Arranging shadowing opportunities:
Shadowing of physicians, or certain other healthcare
professionals, is considered an essential element of preparing for medical
school. The expectation is not that you will learn any substantial amount about
medicine through shadowing, but rather that you will have developed an
appreciation for what a physician’s daily routine is like before you commit to
pursuit of medicine as a career. For this reason it isn’t essential that you
specifically shadow a physician, but rather that you are exposed to the expectations
and responsibilities of a working medical environment. Obviously, if you wish
to pursue orthopedic surgery as a career, it would be advisable to shadow an
orthopedic surgeon, if possible; but it is better to shadow providers in
several different areas of medicine to provide you with a well-rounded picture
of medical practices. Most medical school programs suggest having approximately
50 hours of shadowing prior to submission of your application.
Finding shadowing opportunities can often pose a problem for
students, since finding them can be difficult--given the restrictions and
liability placed upon healthcare providers by Health Insurance Portability and
Accountability Act (HIPAA) regulations. These regulations restrict healthcare
providers in matters of patient confidentiality. Despite such obstacles, there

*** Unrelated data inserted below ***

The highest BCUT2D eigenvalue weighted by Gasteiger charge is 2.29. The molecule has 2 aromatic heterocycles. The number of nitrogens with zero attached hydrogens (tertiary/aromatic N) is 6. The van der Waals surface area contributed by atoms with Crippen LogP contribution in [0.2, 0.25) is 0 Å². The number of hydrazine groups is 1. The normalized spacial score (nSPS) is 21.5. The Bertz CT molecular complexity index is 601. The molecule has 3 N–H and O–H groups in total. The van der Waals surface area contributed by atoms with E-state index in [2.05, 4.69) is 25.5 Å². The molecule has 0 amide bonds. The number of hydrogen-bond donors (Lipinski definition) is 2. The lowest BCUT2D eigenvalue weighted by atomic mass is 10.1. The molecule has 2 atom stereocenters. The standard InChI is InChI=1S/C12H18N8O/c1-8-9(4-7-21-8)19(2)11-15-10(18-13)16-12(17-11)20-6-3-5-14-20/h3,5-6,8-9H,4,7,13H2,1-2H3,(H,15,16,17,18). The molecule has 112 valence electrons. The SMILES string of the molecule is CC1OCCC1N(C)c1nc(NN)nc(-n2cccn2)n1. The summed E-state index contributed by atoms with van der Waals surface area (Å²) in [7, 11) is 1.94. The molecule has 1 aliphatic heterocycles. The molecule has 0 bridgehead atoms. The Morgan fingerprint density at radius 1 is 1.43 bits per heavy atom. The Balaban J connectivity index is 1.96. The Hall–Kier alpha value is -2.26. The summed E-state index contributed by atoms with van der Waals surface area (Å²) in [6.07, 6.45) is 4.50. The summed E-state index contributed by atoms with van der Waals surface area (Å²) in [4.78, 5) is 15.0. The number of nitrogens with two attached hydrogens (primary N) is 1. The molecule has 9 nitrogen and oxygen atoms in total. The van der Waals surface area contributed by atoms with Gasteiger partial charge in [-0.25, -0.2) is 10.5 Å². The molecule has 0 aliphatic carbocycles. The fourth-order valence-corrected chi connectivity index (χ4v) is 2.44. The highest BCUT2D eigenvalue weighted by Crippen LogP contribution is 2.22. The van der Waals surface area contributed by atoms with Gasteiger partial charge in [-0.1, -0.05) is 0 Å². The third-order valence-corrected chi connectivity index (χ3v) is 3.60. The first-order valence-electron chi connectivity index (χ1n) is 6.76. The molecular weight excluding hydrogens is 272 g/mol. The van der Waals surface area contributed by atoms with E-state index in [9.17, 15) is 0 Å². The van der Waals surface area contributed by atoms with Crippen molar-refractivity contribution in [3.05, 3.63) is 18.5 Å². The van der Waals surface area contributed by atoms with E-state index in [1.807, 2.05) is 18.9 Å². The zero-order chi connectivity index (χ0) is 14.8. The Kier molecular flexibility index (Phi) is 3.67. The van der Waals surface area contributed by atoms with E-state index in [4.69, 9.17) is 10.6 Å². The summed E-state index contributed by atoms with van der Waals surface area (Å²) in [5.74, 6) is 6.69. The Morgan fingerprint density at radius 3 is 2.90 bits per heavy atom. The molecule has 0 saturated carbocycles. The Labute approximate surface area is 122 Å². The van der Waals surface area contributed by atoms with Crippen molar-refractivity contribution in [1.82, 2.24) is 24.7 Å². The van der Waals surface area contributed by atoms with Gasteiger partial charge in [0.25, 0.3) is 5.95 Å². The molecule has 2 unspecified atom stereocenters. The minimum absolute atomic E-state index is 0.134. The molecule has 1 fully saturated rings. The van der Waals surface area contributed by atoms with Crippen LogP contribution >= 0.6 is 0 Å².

are several ways in which a student can find shadowing opportunities. You are
welcome to contact any physician, department, or office directly, although do
not be surprised or insulted if they decline. Again, HIPAA regulations and busy schedules may reduce their willingness
to participate. Do not be afraid of using family contacts or other social networks
as resources, however.
- Ask your family physician or other healthcare
provider if he/she would mind having you shadow them for a set period of time.
- Volunteer your services at the local hospital or
public healthcare clinic. Most such organizations have volunteer programs
managed through their Human Resources department.
and Harbin Clinic have been willing to allow Berry students to shadow providers there.
Unless you have arranged something with a specific physician, these
opportunities are managed through their Human Resources departments.
- Volunteer for medical mission trips abroad that
are frequently organized through local churches. Local health fairs often need volunteers as
well. These will broaden your network and may provide additional opportunities
for future shadowing.
Hospital has partnered
with Blue Ridge Healthcare and actually maintains an application process
on-line for those wishing to shadow. Go to http://www.blueridgeahec.org/professionals-to-communities/clinical-training/floyd-medical-center/student-resources
- The Blue Ridge Area
Center at 2007 N. Broad St. has an extensive list of local
contacts and associations with healthcare providers. They would likely be able
to help find volunteer opportunities for students.
- The Berry College
Center has agreed to
help arrange physician shadowing through its network of alumni. Check with Ms.
Beckie Jarrell in that office.
is critical that students participating in shadowing remember that they
represent the spirit of their academic institution. You will be expected to
behave at all times in a professional, thoughtful, and respectful manner toward
all personnel serving at these provider organizations, regardless of their
status within the organization. Only by adhering to the highest levels of
appropriate conduct can those that follow you enjoy the same opportunities.